Silent Masterpiece The Last Laugh Touches on Universal, Everyman Themes

What happens to a man when he defines himself entirely by his job and then loses that job? What place does he have in his community when his old identity slips away?


Slamdance Film Festival 2015: Lackluster at best

Sitting on its prime location at the top of the hill of historic Main Street in Park City, Utah, it has been weeks since the 21st annual Slamdance Film Festival ended. The excitement in the Treasure Mountain Inn (where Slamdance operates out of) was felt every time I walked into the building meeting with old friends and being introduced to new folks. Truth be told, I did not get the opportunity to see any of the films at the festival, but thankfully, I was sent plenty of DVDs and links to view as part of my planned coverage on Slamdance. The biggest surprise and best film was by MN filmmaker, Britni West, where she premiered her absolute delightful indie drama, Tired Moonlight, which took home the Narrative Jury prize. (I also interviewed her for


Sundance Film Festival 2015: Top 10 of 27 films viewed

PARK CITY, UTAH—With my bags packed and ready to head to the airport at 6 a.m. Wednesday morning the day before the 2015 Sundance Film Festival, there was a feeling of uncertainty heading to Park City, Utah for my eighth year in a row. Maybe I was a bit unprepared this go round compared to years past. The chatter and reports were everywhere on the most vital film industry websites (IndiewireDeadlineVarietythe Hollywood Reporter, etc.) on all the most anticipated films—who will be the breakout stars, what films will be bought, etc. I took very little notice until I arrived at the Salt Lake City airport and made my way into Park City. It was harder than ever to chart a list or map or films to see at Sundance, not to mention Slamdance too, as they had a nice slate of independent/foreign films screening concurrently over Sundance dates. Getting bombarded with emails, interview requests daily, even hourly from publicists and PR companies on coverage for seeing this film, and interviewing this star or director, became nonsensical and frankly, draining, yet I managed to see 27 films.


First-time promoter brings indie film "Amira and Sam" to Minnesota

In November of 2014 Kim Flynn made a trip to Austin, Texas to watch the Forever Film Fest. Forever Fest grew out of “Girlie Night” at the Drafthouse Cinema.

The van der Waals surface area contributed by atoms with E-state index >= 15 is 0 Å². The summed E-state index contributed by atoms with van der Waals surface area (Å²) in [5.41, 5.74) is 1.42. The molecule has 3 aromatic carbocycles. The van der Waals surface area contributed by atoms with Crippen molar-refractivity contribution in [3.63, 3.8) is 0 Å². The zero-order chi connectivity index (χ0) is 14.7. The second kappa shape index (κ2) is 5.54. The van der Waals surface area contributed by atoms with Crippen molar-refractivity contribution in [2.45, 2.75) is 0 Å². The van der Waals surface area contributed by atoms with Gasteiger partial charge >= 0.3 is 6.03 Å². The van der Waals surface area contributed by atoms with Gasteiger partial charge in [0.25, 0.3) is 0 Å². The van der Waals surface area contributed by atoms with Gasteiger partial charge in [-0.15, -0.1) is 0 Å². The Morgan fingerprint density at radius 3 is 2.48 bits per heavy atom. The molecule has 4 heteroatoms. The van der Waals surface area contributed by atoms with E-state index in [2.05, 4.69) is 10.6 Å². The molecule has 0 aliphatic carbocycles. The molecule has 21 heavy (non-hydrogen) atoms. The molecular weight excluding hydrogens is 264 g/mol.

Satanic Rituals and Tiki Bars at The Trylon

On Thursday, March 12, The Trylon will present two feature films from opposite ends of my twenty-year filmmaking career here in Hollywood, Minnesota.


Those We Leave Behind

Sitting in the theater at the beginning “Selma”, I watched the little girls in their Sunday School dresses walking down the spiral stairs of the churc


Top Ten Films of 2014

At the beginning of 2014, my life began looming in different directions right around the time I took my annual trip to the Sundance Film Festival in mid-January. I vowed to begin looking for work outside of the arts, or particularly film, where I had spent a decade working in, once I returned to Minnesota. And then a funny thing happened—I found myself back in our rented condo at Sundance alone as I had retreated back dealing with some nasty altitude sickness. Rather than going to bed, I started looking at different job postings and to my amazement, I saw a listing for a film Program Director position in Austin, Texas. While I did not realize it at time this posting was something of a revelation. A few days earlier, I had seen a magical life-affirming film by longtime Austin resident and founder of the Austin Film Society, writer/director Richard Linklater’s Boyhood.


'The Whole Gritty City' promotes dialogue on youth engagement

(Photo courtesy of Scene from Whole Gritty City

Young people still need encouragement, especially during turbulent times. This was the impetus behind last week’s free screening of a documentary about New Orleans at Oak Park Youth and Family Center.


Local filmmaker's video tackles police brutality

(Photo courtesy Cathy Kostova) L to R, Mark Wojahn, producer; Cathy Kostova, editor; Jeff Schell, art department; Jon Jon Scott, producer; Deanna Johnson, make up; Muja Messiah, artist; and David Schnack, director of photography.

In the wake of the killing of Michael Brown in Ferguson, Mo., filmmaker Mark Wojahn wanted to bring more attention to racial profiling and police brutality on a local level so he teamed up with rapper Muja Messiah to direct a video for Messiah’s song “It Goes Down,” off his new album, “God Kissed It, the Devil Missed It.”


Minnesota's Hot Tub Time Machine in Breezy Point

(Image by Magic Marc)

In the blockbuster movie Hot Tub Time Machine, four friends are transported back in time to a ski resort in 1986. Teen time traveler Clark Duke wonders: “Do I really gotta be the asshole who says we got in this thing and went back in time?” And Craig Robinson confirms: “It must be some kinda….hot tub time machine.” The concept has been so popular with moviegoers, that the sequel hits theatres in February 2015. And it’s so fun for us, that we thought we would use the hot tub time machine to transport us to some of the most fascinating place and times in Minnesota history.

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